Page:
Monday, January 13, 2014

Contested Collisions Conference Annotated Program

I was fortunate enough to have participated in a conference, "Contested Collisions," convened by Dr. Kerstin Blome, Prof. Dr. Andreas Fischer-Lescano, Dr. Nora Markard, and Prof. Dr. Stefan Oeter. The conference will be held in Bremen, 10th January 2014, - 12th January 2014.

The Conference Program may be downloaded HERE.

(Pix (c) Larry Catá Backer 2014)

This post includes the posted conference materials, a listing of conference participants with links, and and my annotations and analysis of many of the presentations.

My contribution is entitled: "Governance Polycentrism--Hierarchy and Order Without Government in Business and Human Rights Regulation." It has been posted to the Social Science Research Network and may be accessed here. The PowerPoints of my presentation may be accessed HERE.

Hosted by: Collaborative Research Center 597 "Transformations of the State", Project A2 "The Juridification of Dispute Settlement in International Law"
Conveners: Dr. Kerstin Blome, Prof. Dr. Andreas Fischer-Lescano, Dr. Nora Markard, and Prof. Dr. Stefan Oeter.
Venue: Haus der Wissenschaft, Sandstraße 4/5, Bremen
Time: 10th January 2014, 12 a.m. - 12th January 2014, 1.30 p.m.

Description: This three-day conference will controversially discuss the concept of "regime collisions." The concept is used to describe the fact that fragmentation into an increasing number of international regimes with overlapping areas of competence can lead to contradictory decisions or mutual obstruction.
The first phase of the conference will critically examine the phenomenon of regime collisions from a theoretical perspective. Is this a merely technical conflict of norms, or a competition of societal interest groups for specific goods? Is it best described as a problem of hegemony, as assemblage, as a cloak for North-South conflict? The second phase will look more closely at possible solutions to this phenomenon. Can there be a "meta-collision law", or no? What could be other ways to integrate colliding regimes with one another? How can private regimes be included in such solutions? The third phase will look at case studies to discuss the impact of the different theoretical and practical approaches in different fields.

Friday, 10 January 2014
Regime Collisions in a Fragmented World

13.00-13.30 Welcome and Introduction to the Conference
Kerstin Blome / Nora Markard, CRC 597, University of Bremen
Andreas Fischer-Lescano, University of Bremen
The introduction was notable for its offer of a conference focus: to situate regime collisions within its legal context, within, among and beyond states.  Four initial approaches were offered: (1) a classical legal approach in which states remain as the center of discussions of collisions of legal orders; (2) a political approach which acknowledges a (slight?) de-centering of states from the focus of discussion of governance (including governance through law) and which focuses on the political problems of governance fragmentation (from which the state is not really very far off of the center of the discussion); (3) a polycentric approach that suggests a layering of governance orders in which the state occupies a place, though what place and what (if any) order (the possibility of anarchy with or without order) there is to this layering remains to be explored; and (4) an autopoietic approach refocusing the discussion within social systems theory and touching on the distinctions between persons and bodies and between individuality and physicality of both natural persons, institutions and systems. Each of these strand were taken up by the conference participants.
13.30-15.00 Regime Collisions in a Fragmented World

Regime Collisions from a Perspective of Global Constitutionalism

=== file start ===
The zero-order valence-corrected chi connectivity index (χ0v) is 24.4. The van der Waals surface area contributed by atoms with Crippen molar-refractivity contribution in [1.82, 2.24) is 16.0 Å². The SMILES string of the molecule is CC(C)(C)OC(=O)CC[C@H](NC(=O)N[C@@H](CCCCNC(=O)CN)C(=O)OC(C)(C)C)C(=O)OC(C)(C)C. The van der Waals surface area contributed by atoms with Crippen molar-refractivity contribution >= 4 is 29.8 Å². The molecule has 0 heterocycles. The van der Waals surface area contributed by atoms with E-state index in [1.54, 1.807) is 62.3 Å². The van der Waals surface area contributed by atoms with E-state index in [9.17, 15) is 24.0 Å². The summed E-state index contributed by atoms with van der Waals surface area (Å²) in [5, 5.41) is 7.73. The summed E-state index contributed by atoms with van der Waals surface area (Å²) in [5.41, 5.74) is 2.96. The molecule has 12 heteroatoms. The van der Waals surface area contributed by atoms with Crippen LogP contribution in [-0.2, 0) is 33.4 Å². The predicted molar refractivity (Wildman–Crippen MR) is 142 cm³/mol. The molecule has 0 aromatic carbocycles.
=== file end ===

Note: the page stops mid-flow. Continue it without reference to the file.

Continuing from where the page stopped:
Stefan Oeter, University of Hamburg / CRC 597, University of Bremen

Substance and Form
Christoph Menke, Goethe University, Frankfurt/Main
These two papers sought to set the parameters of the conceptual framework  of the conference objectives.  The first sought to place the debate squarely within the legal domain.  The second considered its more theoretical aspects beyond the field defining parameters of law. Professor Oeter looked to the evolution of global constitutionalism for a sense of the evolving parameters within which law both knows and disciplines itself within and among political institutions. That evolution, of course, also tests the founding parameters of legitimacy implied by the imposition of constitutional orders as it moves from a disciplinary technique of the state to one of the community of nations (directly) and of other regulatory institutions (indirectly). At its limit, these evolutionary tendencies might well overwhelm the integrity of the concept of constitutionalism itself or transform it beyond recognition.  At a minimum it suggests the strength of the process of institutionalizing international organizations  as well as its judicialization, even in the absence of courts and judges conventionally understood. But beyond that the narrative of constitutionalization is highly contested among at least three schools, functionalists (mapping what is happening), normativists (crafting strategic movement toward global constitutionalism) and pluralists (non unitary normativity).  Together these point to the problems of regime collisions within a constitutionalist construction, problems that focus on heterarchy (too little order; anarchy or chaos)and hierarchy (too much order; hegemony and revolution).  Professor Menke, on the other hand provided a  more inward looking exploration of contestation within law.  Focusing on the collision between law and not-law as an internal affair he considered four aspects of this problem: (1) the violence of law; (2) self-reflection; (3) non-communication: and (4) utopia in law. The discussion of the violence in law, well known in 20th century theoretical debates about the "nature" of law and therefore its relationship to those it affects or those who seek to use it, was particularly interesting.  It was interesting especially for the way in which such violence discussions are so heavily dependent on both he autonomy and exteriorization of law.  It suggests a basic instrumentalism that marginalizes both the legal character of custom and tradition, and by implication, is suspicious of interiorization of law, either as a post modern concept (Foucualt) or as a function of the character of customary law systems (Aristotle). More importantly, perhaps, it tends to view as essential the conflation of law as norm/rule and law as enforcement; of law as general principle and of law as situated application; of law as command and law as obedience; and thus precisely of the possibility of law as external and law as internal to its objects and subjects.  That tension, of course, is crucial, Professor Menke reminded us, ti the basic issues of law and justice.  Interesting as well was Professor Menke's application of important insights of Benjamin and Kleist to the issues of the possibilities of relief from law and the end of legal judging, self reflection in law as autonomy, and the importance of the self-condemning judge for the integrity of law, (drawing on Kleist's Der zerbrochne Krug) and on the utopia of the liberal state.